The Vatican's government
Vatican City was established as an independent state in the year 1929 by the Lateran Treaty. The general politics and governance of the Vatican City are undertaken by the head of the Catholic Church, the Pope. The Pope is the one the head of the Vatican government and is in charge of the Vatican's wealth. The Pope exercises ex officio supreme legislative, executive and judicial power over the state of the Vatican City.

Generally speaking, the Pope is the one holding the reins of Vatican City but of course he must delegate some of his powers and authorities to various bodies and organs. All of  these bodies working in unison form the Vatican government. The pope delegates legislative authority for the Vatican City State to the unicameral Pontifical Commission for the Vatican State. The commission consists of several Cardinals who are appointed by the Pope. Laws which are passed by this commission must be approved by the pope through the Secretariat of the State.The Pope delegates executive authority to the President of the Pontifical Commission who is also the President of the Governorate of Vatican City.

The pope also appoints the Secretary General and a Vice Secretary General who assists the President in executing the powers delegated. Normally, the President is a cardinal of the Catholic Church.The President is also delegated the executive authority of the Vatican City by the Pope, under the title President of the Governorate of the Vatican City State. The President reports all important matters to the Secretariat of State, who is the Pope’s chief. Additionally, the Pope’s judicial authority is exercised through the President of the Supreme Tribunal of the Apostolic Signatura, who serves as the President of the Cassation Court of Vatican City. Therefore, the Vatican government is comprised of the three main organs namely the legislature, executive and judiciary. All these organs work independently to generate and protect the Vatican wealth, resources, safety and unity. All the presidents are appointed and can be removed from office by the Pope at any time. They are appointed to serve a five year term.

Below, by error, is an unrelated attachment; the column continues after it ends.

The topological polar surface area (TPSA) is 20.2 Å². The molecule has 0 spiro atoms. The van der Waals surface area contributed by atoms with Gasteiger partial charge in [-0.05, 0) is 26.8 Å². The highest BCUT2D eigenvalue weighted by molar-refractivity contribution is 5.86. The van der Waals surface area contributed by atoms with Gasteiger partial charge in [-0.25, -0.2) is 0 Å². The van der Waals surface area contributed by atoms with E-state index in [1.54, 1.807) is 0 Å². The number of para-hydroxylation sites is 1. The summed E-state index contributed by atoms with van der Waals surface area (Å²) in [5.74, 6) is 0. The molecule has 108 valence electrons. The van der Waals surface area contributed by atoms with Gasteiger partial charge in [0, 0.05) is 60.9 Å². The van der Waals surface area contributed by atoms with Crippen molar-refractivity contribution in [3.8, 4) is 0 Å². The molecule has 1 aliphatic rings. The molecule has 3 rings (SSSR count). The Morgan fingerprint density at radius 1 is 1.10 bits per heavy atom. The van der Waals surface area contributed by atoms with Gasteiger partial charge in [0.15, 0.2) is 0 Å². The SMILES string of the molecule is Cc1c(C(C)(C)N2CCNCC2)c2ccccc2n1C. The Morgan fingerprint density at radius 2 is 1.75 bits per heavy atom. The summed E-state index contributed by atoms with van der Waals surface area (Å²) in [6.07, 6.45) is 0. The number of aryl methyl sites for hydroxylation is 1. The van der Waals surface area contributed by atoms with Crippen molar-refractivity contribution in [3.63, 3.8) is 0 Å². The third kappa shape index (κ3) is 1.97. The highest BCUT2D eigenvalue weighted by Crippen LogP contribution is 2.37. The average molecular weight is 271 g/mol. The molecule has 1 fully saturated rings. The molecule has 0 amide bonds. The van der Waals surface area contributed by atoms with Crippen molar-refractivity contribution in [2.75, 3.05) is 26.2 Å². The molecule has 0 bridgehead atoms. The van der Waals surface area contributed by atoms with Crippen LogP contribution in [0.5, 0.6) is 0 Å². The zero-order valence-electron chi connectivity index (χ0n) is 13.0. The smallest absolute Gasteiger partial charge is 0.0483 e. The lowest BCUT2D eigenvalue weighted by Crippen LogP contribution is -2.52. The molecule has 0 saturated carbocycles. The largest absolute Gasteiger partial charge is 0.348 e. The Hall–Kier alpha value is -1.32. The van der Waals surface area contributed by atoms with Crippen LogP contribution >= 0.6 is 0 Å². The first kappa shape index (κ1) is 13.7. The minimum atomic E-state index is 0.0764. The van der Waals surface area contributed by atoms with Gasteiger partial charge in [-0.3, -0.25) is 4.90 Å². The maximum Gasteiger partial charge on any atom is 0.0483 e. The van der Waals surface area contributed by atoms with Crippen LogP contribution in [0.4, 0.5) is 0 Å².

The general structure of the Governorate consists of the following:
Legal Office, Office for Personnel, Office for Civil Records, Accounting Office, Shipping Office, Police Department, Post and Telegraph Office, Archives, Tourist Information Office, Numismatic and Philatelic Office, Department of Economic Services, Department of Museums and Galleries, Office for Archaeological Research, Castel Gandolfo, Department of Technical Services and Vatican Observatory.
All these organs make up the Vatican government and they are responsible for the creation of Vatican wealth, institutions, peace, international relations, etc.

It is important to note that Vatican City is the only recognized independent state that is not a member of the UN, and it is the only remaining absolute monarchy in Europe when it comes to its governance and political system. The major sources of Vatican wealth are printing services, Vatican museums, post office services, etc. The City issues its own coins and has several financial institutions that manage Vatican wealth.